The opinion of the court was delivered by: WEINFELD
OPINION, FINDINGS OF FACT AND CONCLUSIONS OF LAW
Plaintiff, the Commodity Futures Trading Commission ("CFTC" or the "Commission"), a regulatory agency established under the 1974 amendments to the Commodity Exchange Act (the "Act" or the "Commodity Act") to administer and enforce various provisions of the Act,
commenced this action for preliminary and permanent injunctive relief to restrain the defendants from engaging in practices asserted to be in violation of the Act and regulations promulgated thereunder.
The defendant, Metals Depository Corp. ("Metals Depository" or "MDC"), a New York corporation with its principal place of business at 880 Third Avenue in New York City, solicits and sells what it describes as contracts for "deferred delivery" of gold and silver to members of the public located throughout the United States. The individual defendants are Richard Keats, the President and chief executive officer of the company; William Rodman, MDC's Secretary-Treasurer; James Morse, the President of Quorum Communications, Inc., a marketing and sales consultant to MDC, with which it shares offices; and William Droge, a salesman and assistant sales manager for MDC. The Commission's complaint charges that since August 1978 the defendants have entered into, or aided and abetted one another and other persons in entering into, contracts which partake of the character of option transactions, in violation of the Commodity Act's prohibition of the sale of commodity options and of the antifraud regulations issued by the CFTC.
In 1974, Congress, greatly concerned by pervasive fraud in the commodity option industry, broadened regulation over option transactions and vested in the Commission plenary rulemaking powers.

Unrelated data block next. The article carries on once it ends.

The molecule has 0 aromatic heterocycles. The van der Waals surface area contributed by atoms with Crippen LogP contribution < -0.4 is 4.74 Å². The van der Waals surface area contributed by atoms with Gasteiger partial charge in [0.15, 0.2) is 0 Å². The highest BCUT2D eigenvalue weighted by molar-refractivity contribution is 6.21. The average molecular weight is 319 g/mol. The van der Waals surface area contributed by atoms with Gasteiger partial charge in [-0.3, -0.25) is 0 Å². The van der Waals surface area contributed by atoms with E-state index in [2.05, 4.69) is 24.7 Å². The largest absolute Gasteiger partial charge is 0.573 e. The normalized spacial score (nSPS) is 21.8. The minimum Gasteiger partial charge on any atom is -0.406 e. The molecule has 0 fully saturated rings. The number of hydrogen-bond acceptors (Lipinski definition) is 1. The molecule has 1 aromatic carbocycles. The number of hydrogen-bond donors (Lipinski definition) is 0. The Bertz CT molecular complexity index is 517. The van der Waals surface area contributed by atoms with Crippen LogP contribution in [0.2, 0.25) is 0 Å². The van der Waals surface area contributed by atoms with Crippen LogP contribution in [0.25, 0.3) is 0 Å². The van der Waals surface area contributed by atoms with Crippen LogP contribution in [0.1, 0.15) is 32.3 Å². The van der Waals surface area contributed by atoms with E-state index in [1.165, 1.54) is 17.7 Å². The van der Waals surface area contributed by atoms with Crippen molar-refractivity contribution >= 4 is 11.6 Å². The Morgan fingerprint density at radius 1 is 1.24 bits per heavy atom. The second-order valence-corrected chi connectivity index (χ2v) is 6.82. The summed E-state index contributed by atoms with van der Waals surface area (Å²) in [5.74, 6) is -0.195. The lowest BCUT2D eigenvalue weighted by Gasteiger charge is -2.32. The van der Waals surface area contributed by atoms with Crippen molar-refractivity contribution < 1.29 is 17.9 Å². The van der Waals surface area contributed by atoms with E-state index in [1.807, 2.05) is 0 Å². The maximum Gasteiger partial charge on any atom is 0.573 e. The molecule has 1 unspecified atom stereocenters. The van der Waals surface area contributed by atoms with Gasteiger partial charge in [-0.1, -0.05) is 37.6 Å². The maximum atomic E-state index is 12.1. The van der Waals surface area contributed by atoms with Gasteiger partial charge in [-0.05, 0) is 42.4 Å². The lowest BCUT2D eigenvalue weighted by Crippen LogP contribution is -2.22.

The primary antifraud regulation promulgated under the CFTC's rulemaking authority is Rule 32.9:
FRAUD IN CONNECTION WITH COMMODITY OPTION TRANSACTIONS.
It shall be unlawful for any person directly or indirectly
(a) to cheat or defraud or attempt to cheat or defraud any other person;
(b) to make or cause to be made to any other person any false report or statement thereof or cause to be entered for any person any false record thereof;
(c) to deceive or attempt to deceive any other person by any means whatsoever; in or in connection with an offer to enter into, the entry into, or the confirmation of the execution of, any commodity option transaction.
The Rule has been interpreted in Pari materia with Rule 10b-5 adopted by the Securities & Exchange Commission ("SEC") under the Securities Exchange Act of 1934
and, accordingly, has been applied to assure that the highest ethical standards prevail in every facet of the commodities industry.
A second antifraud regulation adopted by the CFTC is Rule 32.5, which requires that "prior to the entry into a commodity option transaction, each option customer or prospective option customer shall be furnished a summary disclosure statement by the person soliciting or accepting the order therefor,"
that these disclosures clearly describe the option being offered and prominently (in large capital letters at the beginning of the statement) inform investors of the risks of commodity investments,